Author: Margaret Szerlip

Margaret Szerlip, is a Realtor at Compass in Chestnut Hill, MA. Margaret provides highly personalized service along with the global capabilities of Compass. She specializes in detailed market analysis by way of charts, graphs, and old fashioned intuitiveness. She believes that pricing a home correctly from the start will earn sellers top dollar. Margaret is a known and respected leader within the real estate communities west of Boston. Margaret entered real estate in 2003 after several years off from Wall Street. Margaret worked in NYC for both Bear Stearns and Lehman Brothers specializing in municipal bond sales trading for high net worth individuals. That experience has enabled her to interpret what is happening in the financial markets and how that translates to real estate. She supplies charts, graphs and spread sheets along with enthusiasm and humor. Margaret sets herself apart with strong negotiating skills and her uncanny ability to match the right buyer with the right house at the right price. She is able to unlock the hidden potential each and every house possesses allowing buyers to see a home's true potential. Margaret has lived in Newton since 1994 with her husband and two children, her son is a 2009 Newton North graduate, her daughter graduated in 2013. She is one of 1,500 certified Global Mobility Specialists in the country and her personal relocation experience motivates her to make every move as seamless as possible. Margaret has also obtained the Senior Real Estate Specialist Designation (SRES) to help her older sellers experience a more streamlined sale. Margaret has a dedeicated group of service providers to assist seniors making a move. Buyers benefit from Margaret's detailed knowledge of inventory and the correct pricing in comparison to competing properties. Please call her to help you with the sale or purchase of your next home. Newton, Weston, Wellesley, Needham and Chestnut Hill, MA 617-921-6860 margaretszerlip@gmail.com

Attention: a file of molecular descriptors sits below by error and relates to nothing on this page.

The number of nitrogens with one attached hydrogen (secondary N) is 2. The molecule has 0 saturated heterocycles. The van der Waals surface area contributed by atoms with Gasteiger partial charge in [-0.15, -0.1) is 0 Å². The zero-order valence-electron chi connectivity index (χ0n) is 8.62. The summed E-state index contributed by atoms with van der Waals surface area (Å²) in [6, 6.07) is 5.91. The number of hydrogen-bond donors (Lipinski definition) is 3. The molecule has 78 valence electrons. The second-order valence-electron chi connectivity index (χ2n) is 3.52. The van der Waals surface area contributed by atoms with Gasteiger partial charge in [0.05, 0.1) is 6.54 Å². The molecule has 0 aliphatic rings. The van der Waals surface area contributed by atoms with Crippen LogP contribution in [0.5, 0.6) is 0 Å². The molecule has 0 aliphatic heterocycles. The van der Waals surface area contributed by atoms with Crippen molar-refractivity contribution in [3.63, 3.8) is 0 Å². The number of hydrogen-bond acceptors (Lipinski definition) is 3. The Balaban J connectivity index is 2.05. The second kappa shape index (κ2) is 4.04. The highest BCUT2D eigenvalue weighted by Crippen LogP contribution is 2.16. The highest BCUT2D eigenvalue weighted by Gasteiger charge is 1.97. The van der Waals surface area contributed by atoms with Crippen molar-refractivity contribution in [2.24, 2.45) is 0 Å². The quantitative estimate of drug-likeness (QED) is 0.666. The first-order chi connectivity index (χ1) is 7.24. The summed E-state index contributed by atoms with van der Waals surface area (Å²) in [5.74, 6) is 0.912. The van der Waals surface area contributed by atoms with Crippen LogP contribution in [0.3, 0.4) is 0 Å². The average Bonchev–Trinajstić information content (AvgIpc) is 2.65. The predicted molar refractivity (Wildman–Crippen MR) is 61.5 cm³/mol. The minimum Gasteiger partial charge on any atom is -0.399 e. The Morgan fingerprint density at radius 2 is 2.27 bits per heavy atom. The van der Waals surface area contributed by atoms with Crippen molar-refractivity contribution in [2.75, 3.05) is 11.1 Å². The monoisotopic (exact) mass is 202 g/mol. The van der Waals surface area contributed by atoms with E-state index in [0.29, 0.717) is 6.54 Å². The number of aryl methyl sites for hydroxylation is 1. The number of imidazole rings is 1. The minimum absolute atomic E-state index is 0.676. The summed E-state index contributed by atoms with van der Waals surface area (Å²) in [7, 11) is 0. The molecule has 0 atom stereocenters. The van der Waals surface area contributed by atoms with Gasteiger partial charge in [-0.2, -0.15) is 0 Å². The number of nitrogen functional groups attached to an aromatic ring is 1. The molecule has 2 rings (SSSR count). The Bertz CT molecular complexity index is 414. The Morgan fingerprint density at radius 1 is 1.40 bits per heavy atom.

Should Boomers Buy or Rent after Selling?


Top Broker in Newton,MA. Compass, Sotheby’s

Should Boomers Buy or Rent after Selling?

Should Boomers Buy or Rent after Selling? | MyKCM

Most of my seller clients have nowhere to move.  It’s hard for older people to wrap their mind around spending 6,000 a month in rent!

In a recent CNBC article, it was reported that many baby boomers are selling their current homes and moving into rentals, rather than purchasing another home.